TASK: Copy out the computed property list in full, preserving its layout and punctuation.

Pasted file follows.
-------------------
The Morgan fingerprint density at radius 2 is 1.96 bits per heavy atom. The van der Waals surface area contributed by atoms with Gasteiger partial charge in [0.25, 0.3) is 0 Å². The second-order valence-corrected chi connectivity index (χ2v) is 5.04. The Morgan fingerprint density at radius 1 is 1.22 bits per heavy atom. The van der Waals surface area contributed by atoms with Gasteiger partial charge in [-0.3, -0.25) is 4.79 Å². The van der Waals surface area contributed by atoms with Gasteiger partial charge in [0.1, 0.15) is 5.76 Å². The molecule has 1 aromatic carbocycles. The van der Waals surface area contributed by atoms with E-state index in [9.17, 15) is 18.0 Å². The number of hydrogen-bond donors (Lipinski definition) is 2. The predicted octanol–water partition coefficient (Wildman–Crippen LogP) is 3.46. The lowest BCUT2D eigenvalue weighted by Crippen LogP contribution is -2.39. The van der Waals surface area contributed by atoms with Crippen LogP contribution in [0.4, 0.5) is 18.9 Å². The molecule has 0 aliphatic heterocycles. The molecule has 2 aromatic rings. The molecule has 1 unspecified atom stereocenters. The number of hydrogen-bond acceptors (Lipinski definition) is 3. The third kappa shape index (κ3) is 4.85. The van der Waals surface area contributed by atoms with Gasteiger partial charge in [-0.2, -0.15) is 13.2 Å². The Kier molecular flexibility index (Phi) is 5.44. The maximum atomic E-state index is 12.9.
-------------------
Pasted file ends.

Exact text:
The Morgan fingerprint density at radius 2 is 1.96 bits per heavy atom. The van der Waals surface area contributed by atoms with Gasteiger partial charge in [0.25, 0.3) is 0 Å². The second-order valence-corrected chi connectivity index (χ2v) is 5.04. The Morgan fingerprint density at radius 1 is 1.22 bits per heavy atom. The van der Waals surface area contributed by atoms with Gasteiger partial charge in [-0.3, -0.25) is 4.79 Å². The van der Waals surface area contributed by atoms with Gasteiger partial charge in [0.1, 0.15) is 5.76 Å². The molecule has 1 aromatic carbocycles. The van der Waals surface area contributed by atoms with E-state index in [9.17, 15) is 18.0 Å². The number of hydrogen-bond donors (Lipinski definition) is 2. The predicted octanol–water partition coefficient (Wildman–Crippen LogP) is 3.46. The lowest BCUT2D eigenvalue weighted by Crippen LogP contribution is -2.39. The van der Waals surface area contributed by atoms with Crippen LogP contribution in [0.4, 0.5) is 18.9 Å². The molecule has 0 aliphatic heterocycles. The molecule has 2 aromatic rings. The molecule has 1 unspecified atom stereocenters. The number of hydrogen-bond acceptors (Lipinski definition) is 3. The third kappa shape index (κ3) is 4.85. The van der Waals surface area contributed by atoms with Gasteiger partial charge in [-0.2, -0.15) is 13.2 Å². The Kier molecular flexibility index (Phi) is 5.44. The maximum atomic E-state index is 12.9.